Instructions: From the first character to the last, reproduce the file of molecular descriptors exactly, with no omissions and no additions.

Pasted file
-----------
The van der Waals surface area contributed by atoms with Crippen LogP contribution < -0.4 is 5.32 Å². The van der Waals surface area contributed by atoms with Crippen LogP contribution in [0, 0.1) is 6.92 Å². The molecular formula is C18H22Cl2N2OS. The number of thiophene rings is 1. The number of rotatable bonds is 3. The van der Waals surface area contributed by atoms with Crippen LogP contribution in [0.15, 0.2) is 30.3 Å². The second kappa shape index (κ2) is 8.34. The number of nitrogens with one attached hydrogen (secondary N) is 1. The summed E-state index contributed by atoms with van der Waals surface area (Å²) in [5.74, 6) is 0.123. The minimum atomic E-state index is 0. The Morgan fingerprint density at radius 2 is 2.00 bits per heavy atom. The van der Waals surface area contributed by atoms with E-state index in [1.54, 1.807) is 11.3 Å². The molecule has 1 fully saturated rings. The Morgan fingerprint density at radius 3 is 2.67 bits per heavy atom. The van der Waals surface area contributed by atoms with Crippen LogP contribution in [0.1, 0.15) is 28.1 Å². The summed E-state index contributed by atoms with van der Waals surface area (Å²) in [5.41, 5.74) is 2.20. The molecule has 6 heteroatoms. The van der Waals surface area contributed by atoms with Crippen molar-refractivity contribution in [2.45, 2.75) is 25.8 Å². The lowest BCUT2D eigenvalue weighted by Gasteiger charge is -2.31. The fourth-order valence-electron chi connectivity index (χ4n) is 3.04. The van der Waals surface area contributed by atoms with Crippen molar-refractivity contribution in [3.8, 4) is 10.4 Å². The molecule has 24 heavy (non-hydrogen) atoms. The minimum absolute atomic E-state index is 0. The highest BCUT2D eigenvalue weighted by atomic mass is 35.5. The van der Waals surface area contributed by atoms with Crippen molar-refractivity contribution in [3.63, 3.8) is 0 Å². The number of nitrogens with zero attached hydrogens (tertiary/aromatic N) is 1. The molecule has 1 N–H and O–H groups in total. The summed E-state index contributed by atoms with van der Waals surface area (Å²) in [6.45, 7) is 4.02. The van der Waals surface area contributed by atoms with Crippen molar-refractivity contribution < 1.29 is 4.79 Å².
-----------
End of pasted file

The van der Waals surface area contributed by atoms with Crippen LogP contribution < -0.4 is 5.32 Å². The van der Waals surface area contributed by atoms with Crippen LogP contribution in [0, 0.1) is 6.92 Å². The molecular formula is C18H22Cl2N2OS. The number of thiophene rings is 1. The number of rotatable bonds is 3. The van der Waals surface area contributed by atoms with Crippen LogP contribution in [0.15, 0.2) is 30.3 Å². The second kappa shape index (κ2) is 8.34. The number of nitrogens with one attached hydrogen (secondary N) is 1. The summed E-state index contributed by atoms with van der Waals surface area (Å²) in [5.74, 6) is 0.123. The minimum atomic E-state index is 0. The Morgan fingerprint density at radius 2 is 2.00 bits per heavy atom. The van der Waals surface area contributed by atoms with E-state index in [1.54, 1.807) is 11.3 Å². The molecule has 1 fully saturated rings. The Morgan fingerprint density at radius 3 is 2.67 bits per heavy atom. The van der Waals surface area contributed by atoms with Crippen LogP contribution in [0.1, 0.15) is 28.1 Å². The summed E-state index contributed by atoms with van der Waals surface area (Å²) in [5.41, 5.74) is 2.20. The molecule has 6 heteroatoms. The van der Waals surface area contributed by atoms with Crippen molar-refractivity contribution in [2.45, 2.75) is 25.8 Å². The lowest BCUT2D eigenvalue weighted by Gasteiger charge is -2.31. The fourth-order valence-electron chi connectivity index (χ4n) is 3.04. The van der Waals surface area contributed by atoms with Crippen molar-refractivity contribution in [3.8, 4) is 10.4 Å². The molecule has 24 heavy (non-hydrogen) atoms. The minimum absolute atomic E-state index is 0. The highest BCUT2D eigenvalue weighted by atomic mass is 35.5. The van der Waals surface area contributed by atoms with Crippen molar-refractivity contribution in [3.63, 3.8) is 0 Å². The number of nitrogens with zero attached hydrogens (tertiary/aromatic N) is 1. The molecule has 1 N–H and O–H groups in total. The summed E-state index contributed by atoms with van der Waals surface area (Å²) in [6.45, 7) is 4.02. The van der Waals surface area contributed by atoms with Crippen molar-refractivity contribution < 1.29 is 4.79 Å².